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Sidhu offers explanation over Pak visit; Imran comes out in support

Last updated on: August 21, 2018 16:45 IST

Facing criticism over his recent visit to Pakistan to attend the swearing-in ceremony of Imran Khan as prime minister, Punjab cabinet minister Navjot Singh Sidhu said on Tuesday that it was not a ‘political’ visit but a response to a ‘warm invitation from a friend’.

The cricketer-turned-politician said he hugged the Pakistan Army chief in an ‘emotional’ moment, when General Qamar Javed Bajwa told him that they were making efforts to open the corridor from India's Dera Baba Nanak to the Sikh shrine of Kartarpur Sahib.

Sidhu has been slammed by the opposition and earned displeasure even from his Chief Minister Amarinder Singh for hugging Gen Bajwa.


The Punjab minister attended the swearing-in ceremony of his friend and former Cricketer, Imran Khan, as the Prime Minister of Pakistan in Islamabad on August 18.

"My brief visit to Pakistan has emerged (as) a big talking point. In this regard, I would definitely like to clear certain things. The visit to Pakistan was not political in any way but just a warm invitation from a friend (Imran Khan).

"That friend, who went through immense hard work and struggle in life. The one, who reached a position, which is respected and holds capability of changing fate of crores of people," he said in his opening statement during a press conference in Chandigarh.

On his meeting with the Pakistan Army chief, Sidhu said, "I again want to make it clear that this meeting took place in Islamabad at a time when Gen Bajwa reached the venue of swearing-in ceremony."

"He met me with enthusiasm after seeing me sitting in the first row. Immediately, he told me that they were making efforts to open the corridor from India's Dera Baba Nanak to Kartarpur Sahib, which is about 3 to 3.5 km in Pakistan, to facilitate the pilgrims to pay obeisance on the occasion of 550th 'Prakash Diwas' of Guru Nanak Dev ji."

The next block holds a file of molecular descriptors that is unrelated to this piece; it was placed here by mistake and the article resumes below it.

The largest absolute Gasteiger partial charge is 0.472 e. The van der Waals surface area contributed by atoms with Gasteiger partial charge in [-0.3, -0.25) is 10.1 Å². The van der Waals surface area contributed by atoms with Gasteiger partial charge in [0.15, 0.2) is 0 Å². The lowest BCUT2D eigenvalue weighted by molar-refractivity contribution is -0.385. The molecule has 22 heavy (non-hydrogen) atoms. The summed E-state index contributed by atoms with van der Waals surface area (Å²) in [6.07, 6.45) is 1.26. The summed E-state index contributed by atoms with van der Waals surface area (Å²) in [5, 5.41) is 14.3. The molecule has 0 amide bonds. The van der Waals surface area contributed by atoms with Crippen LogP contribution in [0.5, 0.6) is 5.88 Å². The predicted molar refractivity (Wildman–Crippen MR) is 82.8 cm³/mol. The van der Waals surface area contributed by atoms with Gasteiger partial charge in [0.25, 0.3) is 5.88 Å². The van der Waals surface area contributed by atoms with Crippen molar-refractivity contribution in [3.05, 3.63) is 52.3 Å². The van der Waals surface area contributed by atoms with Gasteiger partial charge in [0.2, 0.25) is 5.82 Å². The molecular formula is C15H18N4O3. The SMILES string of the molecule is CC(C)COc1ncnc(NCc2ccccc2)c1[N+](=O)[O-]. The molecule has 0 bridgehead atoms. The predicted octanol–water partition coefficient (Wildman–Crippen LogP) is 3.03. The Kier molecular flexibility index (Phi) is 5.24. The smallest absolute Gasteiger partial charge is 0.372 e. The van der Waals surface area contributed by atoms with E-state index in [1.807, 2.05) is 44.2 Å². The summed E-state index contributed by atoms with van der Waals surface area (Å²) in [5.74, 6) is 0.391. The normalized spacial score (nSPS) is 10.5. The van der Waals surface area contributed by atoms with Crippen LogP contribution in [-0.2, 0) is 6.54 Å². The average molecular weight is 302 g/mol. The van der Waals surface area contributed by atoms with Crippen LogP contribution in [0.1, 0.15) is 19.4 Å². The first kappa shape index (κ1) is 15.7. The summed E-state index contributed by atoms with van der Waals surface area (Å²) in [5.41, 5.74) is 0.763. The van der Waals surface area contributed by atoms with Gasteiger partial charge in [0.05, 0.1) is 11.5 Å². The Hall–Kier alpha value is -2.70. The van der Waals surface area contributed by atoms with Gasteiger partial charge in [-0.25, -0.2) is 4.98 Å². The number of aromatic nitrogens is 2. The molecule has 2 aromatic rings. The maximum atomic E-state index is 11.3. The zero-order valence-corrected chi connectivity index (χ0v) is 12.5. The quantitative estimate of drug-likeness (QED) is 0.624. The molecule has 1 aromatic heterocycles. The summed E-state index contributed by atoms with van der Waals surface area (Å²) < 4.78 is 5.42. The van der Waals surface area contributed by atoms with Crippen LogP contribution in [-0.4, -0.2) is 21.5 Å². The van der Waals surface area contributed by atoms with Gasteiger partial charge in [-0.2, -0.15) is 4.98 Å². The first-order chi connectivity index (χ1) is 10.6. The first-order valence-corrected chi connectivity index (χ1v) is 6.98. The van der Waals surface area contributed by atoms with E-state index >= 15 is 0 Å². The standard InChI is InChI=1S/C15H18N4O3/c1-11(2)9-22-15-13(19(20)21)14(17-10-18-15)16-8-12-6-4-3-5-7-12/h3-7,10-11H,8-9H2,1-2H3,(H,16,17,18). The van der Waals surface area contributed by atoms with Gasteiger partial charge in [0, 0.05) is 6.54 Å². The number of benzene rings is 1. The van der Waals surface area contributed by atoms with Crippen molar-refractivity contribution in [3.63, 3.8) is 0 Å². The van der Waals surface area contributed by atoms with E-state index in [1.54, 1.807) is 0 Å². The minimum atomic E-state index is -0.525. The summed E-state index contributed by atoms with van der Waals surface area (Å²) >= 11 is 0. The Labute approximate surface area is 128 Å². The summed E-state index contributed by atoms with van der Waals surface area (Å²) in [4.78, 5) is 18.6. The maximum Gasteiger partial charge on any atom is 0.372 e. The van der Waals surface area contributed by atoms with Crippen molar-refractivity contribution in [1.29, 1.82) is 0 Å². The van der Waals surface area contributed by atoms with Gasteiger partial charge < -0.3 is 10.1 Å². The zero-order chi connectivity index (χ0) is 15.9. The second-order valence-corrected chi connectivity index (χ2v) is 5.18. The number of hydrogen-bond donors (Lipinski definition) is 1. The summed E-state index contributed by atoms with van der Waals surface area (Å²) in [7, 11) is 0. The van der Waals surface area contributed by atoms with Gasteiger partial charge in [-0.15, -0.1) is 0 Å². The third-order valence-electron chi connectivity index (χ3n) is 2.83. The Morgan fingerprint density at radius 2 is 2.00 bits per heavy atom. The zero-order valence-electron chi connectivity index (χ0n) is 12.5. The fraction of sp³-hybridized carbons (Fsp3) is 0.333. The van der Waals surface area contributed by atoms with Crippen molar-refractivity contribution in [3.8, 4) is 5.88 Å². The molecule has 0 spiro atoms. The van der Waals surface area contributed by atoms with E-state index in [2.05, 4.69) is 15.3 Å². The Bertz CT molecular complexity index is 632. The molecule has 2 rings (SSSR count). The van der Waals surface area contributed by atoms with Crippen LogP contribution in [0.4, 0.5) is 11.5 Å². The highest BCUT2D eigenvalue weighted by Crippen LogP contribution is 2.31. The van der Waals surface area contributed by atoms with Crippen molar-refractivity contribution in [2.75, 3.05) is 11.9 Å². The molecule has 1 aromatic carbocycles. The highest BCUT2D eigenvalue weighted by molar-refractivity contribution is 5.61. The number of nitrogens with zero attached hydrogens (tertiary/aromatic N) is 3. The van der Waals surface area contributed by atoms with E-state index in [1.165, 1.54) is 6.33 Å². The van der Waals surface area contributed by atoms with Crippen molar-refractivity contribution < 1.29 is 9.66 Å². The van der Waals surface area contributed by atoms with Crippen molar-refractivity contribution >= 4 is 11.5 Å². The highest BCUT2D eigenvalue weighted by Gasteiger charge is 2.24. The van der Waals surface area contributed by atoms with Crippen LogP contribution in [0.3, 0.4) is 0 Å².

The Congress leader claimed that crores of pilgrims have been waiting to pay obeisance at holy Kartarpur Sahib, the place where Guru Nanak Devi ji spent nearly 18 years of his life.

"Without a thought, this thing said by Gen Bajwa was an emotional moment for me and the result (the hug) was for everyone to see. After that brief meeting in the gathering, I had no meeting with Gen Bajwa," he said.

Sidhu said, he, however, is disappointed and hurt over the criticism over this sudden meeting and ‘emotional reaction’.

Sidhu has been slammed by the opposition Bharatiya Janata Party and the Akali Dl for hugging Gen Bajwa and even Punjab Chief Minister Amarinder Singh did not back his cabinet colleague on this issue.

“I think that was wrong for him to have shown affection he did for the Pakistani Army chief,” Amarinder Singh had told reporters in Chandigarh earlier.

Meanwhile, Sidhu also said if India and Pakistan can settle their differences through talks, become good neighbours and increase mutual exchanges in trade and other aspects, then it will be a great hope and message for South Asia.

On Imran Khan, who was captain of the Pakistan cricket team when it lifted the World Cup in 1992, Sidhu said, he is ‘a friend, who can work for healthy relations with its neighbouring nation. The one, who can play a role in bringing relief to the long standing tension between the two nations’.

Those who are targeting Sidhu are doing great disservice to peace: Imran  

Pakistan Prime Minister Imran Khan has come out in support of Navjot Singh Sidhu, saying those who are criticising the Punjab minister are doing a great disservice to peace in the subcontinent.

"I want to thank Sidhu for coming to Pakistan for my oath taking. He was an ambassador of peace and was given amazing love and affection by people of Pakistan," Khan tweeted soon after Sidhu's press conference.

"Those in India who targeted him are doing a great disservice to peace in the subcontinent - without peace our people cannot progress," Khan said.

To move forward, Khan said Pakistan and India must engage in dialogue and resolve their conflicts, including the Kashmir issue.

"The best way to alleviate poverty and uplift the people of the subcontinent is to resolve our differences through dialogue and start trading," he said.

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